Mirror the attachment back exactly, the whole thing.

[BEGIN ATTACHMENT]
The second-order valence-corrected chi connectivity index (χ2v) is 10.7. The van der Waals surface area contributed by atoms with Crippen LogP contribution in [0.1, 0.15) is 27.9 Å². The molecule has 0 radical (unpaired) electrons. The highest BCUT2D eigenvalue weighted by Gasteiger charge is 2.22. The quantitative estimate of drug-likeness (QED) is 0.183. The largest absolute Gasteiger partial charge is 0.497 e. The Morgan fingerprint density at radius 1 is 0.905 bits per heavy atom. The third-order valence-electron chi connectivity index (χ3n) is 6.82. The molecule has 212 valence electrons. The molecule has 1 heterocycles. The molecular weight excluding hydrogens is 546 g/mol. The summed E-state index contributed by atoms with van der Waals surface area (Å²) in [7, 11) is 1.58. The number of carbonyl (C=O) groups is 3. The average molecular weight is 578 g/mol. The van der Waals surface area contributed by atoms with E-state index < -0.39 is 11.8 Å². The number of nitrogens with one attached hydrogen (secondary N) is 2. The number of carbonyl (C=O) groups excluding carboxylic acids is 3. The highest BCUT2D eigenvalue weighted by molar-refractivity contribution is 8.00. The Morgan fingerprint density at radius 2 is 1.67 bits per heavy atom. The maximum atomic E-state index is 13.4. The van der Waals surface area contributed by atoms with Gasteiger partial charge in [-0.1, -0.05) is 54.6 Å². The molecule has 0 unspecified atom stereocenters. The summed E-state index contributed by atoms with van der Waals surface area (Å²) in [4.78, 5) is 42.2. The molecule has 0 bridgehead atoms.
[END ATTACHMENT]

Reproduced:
The second-order valence-corrected chi connectivity index (χ2v) is 10.7. The van der Waals surface area contributed by atoms with Crippen LogP contribution in [0.1, 0.15) is 27.9 Å². The molecule has 0 radical (unpaired) electrons. The highest BCUT2D eigenvalue weighted by Gasteiger charge is 2.22. The quantitative estimate of drug-likeness (QED) is 0.183. The largest absolute Gasteiger partial charge is 0.497 e. The Morgan fingerprint density at radius 1 is 0.905 bits per heavy atom. The third-order valence-electron chi connectivity index (χ3n) is 6.82. The molecule has 212 valence electrons. The molecule has 1 heterocycles. The molecular weight excluding hydrogens is 546 g/mol. The summed E-state index contributed by atoms with van der Waals surface area (Å²) in [7, 11) is 1.58. The number of carbonyl (C=O) groups is 3. The average molecular weight is 578 g/mol. The van der Waals surface area contributed by atoms with E-state index < -0.39 is 11.8 Å². The number of nitrogens with one attached hydrogen (secondary N) is 2. The number of carbonyl (C=O) groups excluding carboxylic acids is 3. The highest BCUT2D eigenvalue weighted by molar-refractivity contribution is 8.00. The Morgan fingerprint density at radius 2 is 1.67 bits per heavy atom. The maximum atomic E-state index is 13.4. The van der Waals surface area contributed by atoms with Gasteiger partial charge in [-0.1, -0.05) is 54.6 Å². The molecule has 0 unspecified atom stereocenters. The summed E-state index contributed by atoms with van der Waals surface area (Å²) in [4.78, 5) is 42.2. The molecule has 0 bridgehead atoms.